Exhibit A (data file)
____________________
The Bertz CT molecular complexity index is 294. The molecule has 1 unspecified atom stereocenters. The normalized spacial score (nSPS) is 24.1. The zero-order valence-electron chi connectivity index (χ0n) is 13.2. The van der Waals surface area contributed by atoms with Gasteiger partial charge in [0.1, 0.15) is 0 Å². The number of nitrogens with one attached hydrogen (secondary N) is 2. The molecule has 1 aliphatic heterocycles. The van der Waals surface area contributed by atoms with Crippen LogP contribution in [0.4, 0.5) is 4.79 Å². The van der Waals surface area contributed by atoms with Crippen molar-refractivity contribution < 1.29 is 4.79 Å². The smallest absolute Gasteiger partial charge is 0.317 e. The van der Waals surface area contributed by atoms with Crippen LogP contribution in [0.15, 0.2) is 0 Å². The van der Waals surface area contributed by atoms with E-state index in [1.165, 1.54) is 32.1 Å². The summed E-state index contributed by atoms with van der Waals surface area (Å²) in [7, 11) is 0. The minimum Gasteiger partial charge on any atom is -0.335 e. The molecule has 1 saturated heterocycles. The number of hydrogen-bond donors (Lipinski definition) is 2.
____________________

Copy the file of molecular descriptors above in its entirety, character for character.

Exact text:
The Bertz CT molecular complexity index is 294. The molecule has 1 unspecified atom stereocenters. The normalized spacial score (nSPS) is 24.1. The zero-order valence-electron chi connectivity index (χ0n) is 13.2. The van der Waals surface area contributed by atoms with Gasteiger partial charge in [0.1, 0.15) is 0 Å². The number of nitrogens with one attached hydrogen (secondary N) is 2. The molecule has 1 aliphatic heterocycles. The van der Waals surface area contributed by atoms with Crippen LogP contribution in [0.4, 0.5) is 4.79 Å². The van der Waals surface area contributed by atoms with Crippen molar-refractivity contribution < 1.29 is 4.79 Å². The smallest absolute Gasteiger partial charge is 0.317 e. The van der Waals surface area contributed by atoms with Crippen LogP contribution in [0.15, 0.2) is 0 Å². The van der Waals surface area contributed by atoms with E-state index in [1.165, 1.54) is 32.1 Å². The summed E-state index contributed by atoms with van der Waals surface area (Å²) in [7, 11) is 0. The minimum Gasteiger partial charge on any atom is -0.335 e. The molecule has 1 saturated heterocycles. The number of hydrogen-bond donors (Lipinski definition) is 2.